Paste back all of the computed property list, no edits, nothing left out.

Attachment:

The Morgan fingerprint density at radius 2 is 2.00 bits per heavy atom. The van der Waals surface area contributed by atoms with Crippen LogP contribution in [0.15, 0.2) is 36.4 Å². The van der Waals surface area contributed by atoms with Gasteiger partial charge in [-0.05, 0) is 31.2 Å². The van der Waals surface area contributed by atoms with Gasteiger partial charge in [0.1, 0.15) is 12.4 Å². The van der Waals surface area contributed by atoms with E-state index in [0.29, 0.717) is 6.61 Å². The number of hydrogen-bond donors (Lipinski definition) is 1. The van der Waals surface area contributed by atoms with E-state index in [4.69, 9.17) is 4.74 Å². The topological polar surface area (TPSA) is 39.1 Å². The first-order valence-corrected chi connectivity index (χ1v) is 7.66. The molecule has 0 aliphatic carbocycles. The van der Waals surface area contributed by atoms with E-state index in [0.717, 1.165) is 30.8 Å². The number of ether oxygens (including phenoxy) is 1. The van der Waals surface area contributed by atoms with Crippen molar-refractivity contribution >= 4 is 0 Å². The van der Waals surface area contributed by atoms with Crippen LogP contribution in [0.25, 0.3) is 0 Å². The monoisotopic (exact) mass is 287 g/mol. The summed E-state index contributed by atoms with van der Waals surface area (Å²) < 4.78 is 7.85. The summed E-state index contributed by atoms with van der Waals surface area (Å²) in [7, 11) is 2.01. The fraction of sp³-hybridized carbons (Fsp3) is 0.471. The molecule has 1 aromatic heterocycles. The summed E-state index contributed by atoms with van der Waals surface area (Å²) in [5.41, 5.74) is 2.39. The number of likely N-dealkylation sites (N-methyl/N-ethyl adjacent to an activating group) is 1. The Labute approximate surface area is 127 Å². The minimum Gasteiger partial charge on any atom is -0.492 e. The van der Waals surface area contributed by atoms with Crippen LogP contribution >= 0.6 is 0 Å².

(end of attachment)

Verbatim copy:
The Morgan fingerprint density at radius 2 is 2.00 bits per heavy atom. The van der Waals surface area contributed by atoms with Crippen LogP contribution in [0.15, 0.2) is 36.4 Å². The van der Waals surface area contributed by atoms with Gasteiger partial charge in [-0.05, 0) is 31.2 Å². The van der Waals surface area contributed by atoms with Gasteiger partial charge in [0.1, 0.15) is 12.4 Å². The van der Waals surface area contributed by atoms with E-state index in [0.29, 0.717) is 6.61 Å². The number of hydrogen-bond donors (Lipinski definition) is 1. The van der Waals surface area contributed by atoms with E-state index in [4.69, 9.17) is 4.74 Å². The topological polar surface area (TPSA) is 39.1 Å². The first-order valence-corrected chi connectivity index (χ1v) is 7.66. The molecule has 0 aliphatic carbocycles. The van der Waals surface area contributed by atoms with E-state index in [0.717, 1.165) is 30.8 Å². The number of ether oxygens (including phenoxy) is 1. The van der Waals surface area contributed by atoms with Crippen molar-refractivity contribution >= 4 is 0 Å². The van der Waals surface area contributed by atoms with Crippen LogP contribution in [0.25, 0.3) is 0 Å². The monoisotopic (exact) mass is 287 g/mol. The summed E-state index contributed by atoms with van der Waals surface area (Å²) < 4.78 is 7.85. The summed E-state index contributed by atoms with van der Waals surface area (Å²) in [7, 11) is 2.01. The fraction of sp³-hybridized carbons (Fsp3) is 0.471. The molecule has 1 aromatic heterocycles. The summed E-state index contributed by atoms with van der Waals surface area (Å²) in [5.41, 5.74) is 2.39. The number of likely N-dealkylation sites (N-methyl/N-ethyl adjacent to an activating group) is 1. The Labute approximate surface area is 127 Å². The minimum Gasteiger partial charge on any atom is -0.492 e. The van der Waals surface area contributed by atoms with Crippen LogP contribution >= 0.6 is 0 Å².